It means nothing to us. However, its cool.

A nearby supernova (which is completely a different process than a nova), could cause a second "sun" in the night sky, making night as bright as day for a few months. And we will hopefully get to see that in our lifetime...there is a nearby star that will probably go supernova "soon"..... But even then, no cataclysmic events.
edit on 2-10-2012 by phroziac because: (no reason given)


I think a second sun would have dangerous physiological implications to sleep patterns.



posted on Oct, 3 2012 @ 01:38 AM
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Originally posted by adept2u
reply to post by Julie Washington
 


A nova is the result of an exploding star and is an extremely energetic event. By the magnitude we can tell how bright the object is the lower the number the brighter the object. An 8 is pretty bright en.wikipedia.org... for comparison sake Sirius is the brightest star in the sky and it's a -1 of magnitude. This event should have no impact on us physically it's just real cool for amateur astronomers.



lol. It amuses me sometimes how extensive knowledge of a subject can often lead to huge blind-spots when attempting to communicate way laymen.

I'm sure most of us understand what a nova is. What the question above this post was trying to say, is that your entire first post is very cryptic for someone who hasn't made a fairly serious study of your topic. I did not even see a clearly identifiable sentence (as I understand them) beyond the part where you mention your desire to post this quickly. Just what looked like a bunch of random data -- data that is probably meaningless without expertise.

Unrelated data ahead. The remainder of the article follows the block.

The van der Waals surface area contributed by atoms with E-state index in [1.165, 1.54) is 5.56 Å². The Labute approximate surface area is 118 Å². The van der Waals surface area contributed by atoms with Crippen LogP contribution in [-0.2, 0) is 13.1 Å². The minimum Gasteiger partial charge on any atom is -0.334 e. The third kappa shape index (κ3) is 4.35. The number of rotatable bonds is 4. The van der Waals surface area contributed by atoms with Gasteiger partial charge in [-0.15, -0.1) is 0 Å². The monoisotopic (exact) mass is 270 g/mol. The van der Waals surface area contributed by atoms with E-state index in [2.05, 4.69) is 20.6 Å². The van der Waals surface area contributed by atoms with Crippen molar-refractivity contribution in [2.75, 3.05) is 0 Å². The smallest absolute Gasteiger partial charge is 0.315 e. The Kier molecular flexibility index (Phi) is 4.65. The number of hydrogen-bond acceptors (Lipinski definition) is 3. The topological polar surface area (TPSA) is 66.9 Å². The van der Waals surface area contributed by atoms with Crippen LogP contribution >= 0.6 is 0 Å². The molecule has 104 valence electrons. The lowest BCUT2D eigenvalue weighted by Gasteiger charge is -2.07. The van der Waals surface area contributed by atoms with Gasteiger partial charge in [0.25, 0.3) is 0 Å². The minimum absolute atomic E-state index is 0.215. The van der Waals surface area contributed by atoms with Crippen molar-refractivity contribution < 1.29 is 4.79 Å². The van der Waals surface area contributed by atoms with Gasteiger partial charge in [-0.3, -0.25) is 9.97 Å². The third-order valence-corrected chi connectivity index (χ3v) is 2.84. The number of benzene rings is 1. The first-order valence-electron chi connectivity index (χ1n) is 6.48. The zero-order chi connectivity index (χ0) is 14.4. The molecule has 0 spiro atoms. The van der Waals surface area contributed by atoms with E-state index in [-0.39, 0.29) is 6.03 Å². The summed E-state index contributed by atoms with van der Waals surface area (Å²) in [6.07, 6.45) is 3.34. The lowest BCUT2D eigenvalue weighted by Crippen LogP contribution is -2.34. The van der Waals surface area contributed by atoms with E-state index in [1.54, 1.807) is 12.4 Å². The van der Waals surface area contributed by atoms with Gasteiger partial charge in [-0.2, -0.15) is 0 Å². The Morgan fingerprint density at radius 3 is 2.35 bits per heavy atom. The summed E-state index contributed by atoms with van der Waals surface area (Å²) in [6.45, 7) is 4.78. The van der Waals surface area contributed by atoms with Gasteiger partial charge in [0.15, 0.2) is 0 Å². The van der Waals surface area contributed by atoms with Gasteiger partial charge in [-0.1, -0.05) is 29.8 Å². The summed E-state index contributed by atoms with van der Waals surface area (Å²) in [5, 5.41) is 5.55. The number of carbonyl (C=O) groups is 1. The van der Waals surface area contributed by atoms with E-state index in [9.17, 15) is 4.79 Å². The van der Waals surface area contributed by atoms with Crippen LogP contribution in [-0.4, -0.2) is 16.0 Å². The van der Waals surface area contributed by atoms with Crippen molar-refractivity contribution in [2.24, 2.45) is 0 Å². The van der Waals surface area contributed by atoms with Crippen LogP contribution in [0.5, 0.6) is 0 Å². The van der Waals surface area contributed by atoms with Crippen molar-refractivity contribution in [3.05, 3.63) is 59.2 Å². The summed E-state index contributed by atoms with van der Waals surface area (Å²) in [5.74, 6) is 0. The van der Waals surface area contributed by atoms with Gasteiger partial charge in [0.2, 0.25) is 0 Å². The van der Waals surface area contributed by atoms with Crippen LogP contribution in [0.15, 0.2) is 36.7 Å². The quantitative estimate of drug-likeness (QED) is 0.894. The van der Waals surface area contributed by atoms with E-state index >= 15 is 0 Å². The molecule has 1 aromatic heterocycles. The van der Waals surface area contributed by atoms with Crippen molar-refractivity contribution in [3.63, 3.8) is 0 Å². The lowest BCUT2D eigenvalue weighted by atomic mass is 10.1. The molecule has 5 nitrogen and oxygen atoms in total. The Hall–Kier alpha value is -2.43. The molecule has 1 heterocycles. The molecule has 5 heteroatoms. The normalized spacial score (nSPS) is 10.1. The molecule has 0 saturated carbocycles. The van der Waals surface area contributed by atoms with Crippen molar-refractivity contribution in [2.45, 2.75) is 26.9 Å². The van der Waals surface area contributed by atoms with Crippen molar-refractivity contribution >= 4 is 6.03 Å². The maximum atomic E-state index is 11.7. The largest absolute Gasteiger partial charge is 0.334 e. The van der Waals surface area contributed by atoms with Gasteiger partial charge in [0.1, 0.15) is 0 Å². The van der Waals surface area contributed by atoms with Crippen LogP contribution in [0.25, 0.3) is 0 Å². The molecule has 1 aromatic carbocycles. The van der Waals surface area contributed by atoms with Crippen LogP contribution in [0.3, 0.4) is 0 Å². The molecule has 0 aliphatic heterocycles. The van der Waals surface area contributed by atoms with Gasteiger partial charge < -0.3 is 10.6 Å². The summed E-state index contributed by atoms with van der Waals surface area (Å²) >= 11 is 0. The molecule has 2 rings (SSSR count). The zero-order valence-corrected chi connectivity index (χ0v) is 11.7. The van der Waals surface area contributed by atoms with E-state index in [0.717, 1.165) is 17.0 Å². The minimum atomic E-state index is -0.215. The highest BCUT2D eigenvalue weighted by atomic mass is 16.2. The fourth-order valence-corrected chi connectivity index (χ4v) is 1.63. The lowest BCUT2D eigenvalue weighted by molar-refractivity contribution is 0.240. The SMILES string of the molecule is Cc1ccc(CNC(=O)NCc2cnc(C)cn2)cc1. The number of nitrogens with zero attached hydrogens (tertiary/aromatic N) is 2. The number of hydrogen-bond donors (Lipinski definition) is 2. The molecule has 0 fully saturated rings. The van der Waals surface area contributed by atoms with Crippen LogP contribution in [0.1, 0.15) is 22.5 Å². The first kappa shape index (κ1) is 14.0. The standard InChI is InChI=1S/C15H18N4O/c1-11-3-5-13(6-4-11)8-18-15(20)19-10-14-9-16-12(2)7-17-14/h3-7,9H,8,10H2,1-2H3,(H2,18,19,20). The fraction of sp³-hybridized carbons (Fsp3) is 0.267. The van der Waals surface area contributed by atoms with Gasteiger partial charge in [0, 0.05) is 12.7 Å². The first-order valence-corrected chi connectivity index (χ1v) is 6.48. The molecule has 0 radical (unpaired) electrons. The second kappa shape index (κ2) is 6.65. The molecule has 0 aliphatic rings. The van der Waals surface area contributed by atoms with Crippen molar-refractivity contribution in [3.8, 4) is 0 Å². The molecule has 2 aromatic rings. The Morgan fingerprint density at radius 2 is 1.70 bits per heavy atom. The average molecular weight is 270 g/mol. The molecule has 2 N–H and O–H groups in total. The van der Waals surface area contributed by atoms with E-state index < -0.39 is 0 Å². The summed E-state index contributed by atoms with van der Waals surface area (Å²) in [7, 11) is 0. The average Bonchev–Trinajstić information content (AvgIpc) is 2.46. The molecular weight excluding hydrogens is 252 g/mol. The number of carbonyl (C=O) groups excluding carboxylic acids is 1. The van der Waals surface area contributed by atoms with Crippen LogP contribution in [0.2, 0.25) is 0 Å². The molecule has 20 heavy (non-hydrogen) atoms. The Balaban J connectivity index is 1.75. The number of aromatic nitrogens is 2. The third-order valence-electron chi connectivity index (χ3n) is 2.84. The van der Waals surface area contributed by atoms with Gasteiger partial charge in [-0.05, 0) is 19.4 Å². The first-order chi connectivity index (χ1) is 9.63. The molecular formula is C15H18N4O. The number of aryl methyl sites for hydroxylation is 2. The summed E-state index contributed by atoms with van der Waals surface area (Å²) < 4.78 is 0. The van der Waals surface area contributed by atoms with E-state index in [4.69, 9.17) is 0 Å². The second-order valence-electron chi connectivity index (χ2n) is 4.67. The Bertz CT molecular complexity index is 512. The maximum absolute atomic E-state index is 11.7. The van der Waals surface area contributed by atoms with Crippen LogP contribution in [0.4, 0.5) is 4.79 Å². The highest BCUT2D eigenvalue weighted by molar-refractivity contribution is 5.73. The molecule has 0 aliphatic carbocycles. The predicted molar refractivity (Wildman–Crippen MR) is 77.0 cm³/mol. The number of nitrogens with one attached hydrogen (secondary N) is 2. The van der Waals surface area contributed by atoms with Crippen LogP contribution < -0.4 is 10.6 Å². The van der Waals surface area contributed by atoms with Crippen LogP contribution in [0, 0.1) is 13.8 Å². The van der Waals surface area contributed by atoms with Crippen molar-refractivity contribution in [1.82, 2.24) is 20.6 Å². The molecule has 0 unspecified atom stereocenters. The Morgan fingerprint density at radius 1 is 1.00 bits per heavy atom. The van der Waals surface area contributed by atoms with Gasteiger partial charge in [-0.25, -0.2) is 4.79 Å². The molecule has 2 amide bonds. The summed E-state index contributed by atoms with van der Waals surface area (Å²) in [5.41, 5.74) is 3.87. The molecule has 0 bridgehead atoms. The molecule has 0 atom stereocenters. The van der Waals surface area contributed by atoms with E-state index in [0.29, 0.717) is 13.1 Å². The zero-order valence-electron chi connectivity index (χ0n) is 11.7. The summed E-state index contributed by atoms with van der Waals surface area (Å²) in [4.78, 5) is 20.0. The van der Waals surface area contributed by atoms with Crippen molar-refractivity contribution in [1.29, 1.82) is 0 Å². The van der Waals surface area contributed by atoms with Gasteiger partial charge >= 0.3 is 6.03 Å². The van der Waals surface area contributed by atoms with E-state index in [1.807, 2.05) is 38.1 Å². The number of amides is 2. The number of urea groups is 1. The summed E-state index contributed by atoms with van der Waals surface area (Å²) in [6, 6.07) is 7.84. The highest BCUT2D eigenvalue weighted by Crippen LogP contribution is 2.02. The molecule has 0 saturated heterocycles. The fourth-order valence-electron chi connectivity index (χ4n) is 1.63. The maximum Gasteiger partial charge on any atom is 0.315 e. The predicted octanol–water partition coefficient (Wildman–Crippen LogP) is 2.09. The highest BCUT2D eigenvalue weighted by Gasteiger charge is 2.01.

The person above was, I believe, asking for at least a rough translation. Maybe "possible nova at x" is about as detailed as it got.



posted on Oct, 3 2012 @ 02:07 AM
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I remember reading almost 2 years ago now, that Betelgeuse was going NOVA, though they weren't sure when the light was going to reach us. As I recall, the article stated that when the light did finally reach us, the light was going to be incredible. Far brighter than the full moon if I recall correctly (remamber, it was a long time ago I read this). The article may have been exagerating, but I thought it said that at night, it would be lit up here on the surface almost like it was daytime. I remember people here commenting on that saying if it were true, many people would believe it to be the end of the world.

I'll be interested to see just how bright it gets. I hope there are no negative effects on us from the gamma ray burst.



posted on Oct, 3 2012 @ 02:09 AM
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reply to post by adept2u
 


Thanks for the Headsup.. IS there any other picture apart from the one you posted? Just want to see how colourfull the event is. If Nova happens are we able to see with naked eye?

S&F for you



posted on Oct, 3 2012 @ 03:41 AM
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Our Sun will eventually die (like everything else), but it will not explode. It does not have enough mass.